My *dog* owns 100 things

This is a post about minimalism. I believe, as many of you have commented on my organizing posts in the past, it is a topic of interest.

At least it is for me.

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I’ve mentioned before how to set up a RSS feed so instead of bookmarking blogs that look interesting in the hopes you’ll go back to them for new posts, the new content is delivered to you. Presumably by little internet squirrels. Several of the blogs I read on a regular basis have a distinct minimalist mindset.  So much has this infiltrated my thinking that I’ve unsubscribed a few of those non-essential minimalist blogs on my reader in an effort to minimize what I read on a daily basis.

For example, I’ve stopped reading the lovely Tiny House Blog because I’m not building a Tiny House. Although their sister site Tiny House Landscapes is adorable and gave me one of my favorite dream escapes: I want to work here.

One of the blogs I kept was Everett Bogue’s Far Beyond the Stars. Everett is the epitome of location independent as he owns less than 100 possessions, no property or a car. He lives very, very simply and encourages his readers to do the same.

I own far more than 100 things. Hell, I probably own 100 highlighters because I’m only halfway through the 12-Steps Office Supply Addiction Program.

So if we live different lives and disagree strongly about certain things, why do I read Everett’s blog?

I appreciate people who challenge my status quo.

I’ve been called… argumentative at times, which is absolutely a product of speech & debate in college. I don’t mind being the devil’s advocate in the short term as I’ve learned it teaches me even more than defending my own belief. I’m not afraid of an in depth, respectful, fun conversation about the interesting things in life. Which is to say I’m not going to debate Jersey Shore, Paris Hilton or other “interests” which I judge as unworthy of my time and attention.

Today I bought an ebook. Actually, 17 ebooks.

A group of highly qualified, compelling authors who are living minimalist lives want to communicate how that looks and feels and works for their families. That is compelling and worth far beyond the $27 price tag. The catch, and there’s always a catch, is this sale lasts 3 days so if you’re interested in minimalist living you need to buy before October 7th. That’s not an affiliate link, by the way, I will make no money from the recommendation.

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Now about my dog…

Wilson has more than 100 things. He has a collar and tags, a training collar, a leash, bowls and food cups, toys, treats, beds, blankets and yes, even Halloween costumes. He has flea medication and brushes, doggy shampoo and registration papers. Vet papers.

He’s not even a high maintenance dog!

A line from Everett Bogue’s ebook about owning 1 really nice towel that cost $20 versus 8 or 9 crappy towels that cost $2-3 apiece reminded me of how much my dogs have. For the record, I have a dozen towels that are each at least 20 years old for spills, doggy baths and the muddy paws winter brings. Two dogs, 8 paws, 8 trips outside per day. You do the math.

I’m not going to downsize my life to exclude my pets so I can own under 100 items.

It’s just not going to happen!

However.

Reading and reflecting on the things I do own for the dogs led me to think how I could downsize. I have a dozen feeding bowls because they belonged to my grandma who had the compulsive need to feed her 5 cats every time they meowed. If she couldn’t find a pet food bowl she would use a human bowl. Thus, a dozen pet food bowls so I would never find cat hair in my cereal bowl. Do I need that many pet bowls now? Nope.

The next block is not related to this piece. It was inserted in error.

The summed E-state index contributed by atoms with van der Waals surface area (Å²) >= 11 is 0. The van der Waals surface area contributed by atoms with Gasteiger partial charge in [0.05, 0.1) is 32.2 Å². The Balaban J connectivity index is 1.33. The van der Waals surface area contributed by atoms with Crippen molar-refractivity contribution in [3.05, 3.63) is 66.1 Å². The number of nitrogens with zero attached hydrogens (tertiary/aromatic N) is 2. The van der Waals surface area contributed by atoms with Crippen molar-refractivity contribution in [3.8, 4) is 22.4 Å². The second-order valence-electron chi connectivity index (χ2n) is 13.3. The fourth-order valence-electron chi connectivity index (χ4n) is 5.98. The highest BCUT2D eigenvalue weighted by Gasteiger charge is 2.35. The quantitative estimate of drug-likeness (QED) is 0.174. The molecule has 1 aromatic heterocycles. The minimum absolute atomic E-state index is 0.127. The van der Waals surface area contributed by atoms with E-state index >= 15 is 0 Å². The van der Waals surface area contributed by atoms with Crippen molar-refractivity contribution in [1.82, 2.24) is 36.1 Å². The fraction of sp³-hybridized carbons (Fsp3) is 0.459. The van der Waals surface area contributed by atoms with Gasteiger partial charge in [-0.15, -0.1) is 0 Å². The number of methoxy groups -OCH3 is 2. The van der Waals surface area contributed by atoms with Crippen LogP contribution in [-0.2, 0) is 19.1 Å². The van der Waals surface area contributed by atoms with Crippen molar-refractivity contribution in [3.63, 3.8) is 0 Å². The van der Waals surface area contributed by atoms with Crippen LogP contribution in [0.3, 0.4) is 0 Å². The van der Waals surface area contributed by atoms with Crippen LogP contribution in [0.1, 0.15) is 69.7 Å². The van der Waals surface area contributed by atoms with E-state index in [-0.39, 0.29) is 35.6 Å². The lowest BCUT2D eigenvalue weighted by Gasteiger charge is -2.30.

The costumes started off as a joke, I dressed Wilson as a crustacean and took him to visit my grandparents on Halloween. Wilson waddled down the hall with his 12 little legs and my grandpa laughed. Laughed. Here he is last year with Wilson and his doppleganger Chase:

So the costumes, which are incredibly cheap and easy to store, bring a lot of smiles and laughter to my grandpa. The rest of the residents at his care home love seeing the dogs too.

I’m not going to forgo what makes people I love happy for the sake of minimalism.

However.

I can sell or donate the older costumes that don’t fit and keep just one (the lobster one was already given away).

For me, learning about the minimalist movement is not about competition or giving everything up. But it is about learning what’s important to you (and why) and pursuing that instead of living life a little numb and driving around in a fog.  Consider buying this amazing set of ebooks, it’s $27 which is less than a tank of gas. Here’s the link again and remember to buy before October 7th.

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This is my debate nerd coming out again, thinking of the arguments I’ll hear back about the post…

I know it’s not the “dog in costume” that makes my grandpa happy. Mom and I visited him on Saturday with both dogs, no costumes and he was happy. We do the things that matter to him like going out to lunch, I go there for breakfast, we visit with the dogs and bring pictures of the family to him. But twice a year he also gets to go around with his friends to show off a dog in a costume and it makes him laugh. That’s worth it to me. So if it means trading $6 or $7 and some time at Target for the hot dog costume or Santa hat then it’s a trade-off I will make.

At least I’m doing it consciously.

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2 thoughts on “My *dog* owns 100 things

  1. We tried the one really nice towel (well, 2, as there are 2 of us) and it didn’t work. After 6 months or so, my towels constantly stank, even coming right out of the dryer. Now I have a few nice sets of towels that can be rotated.

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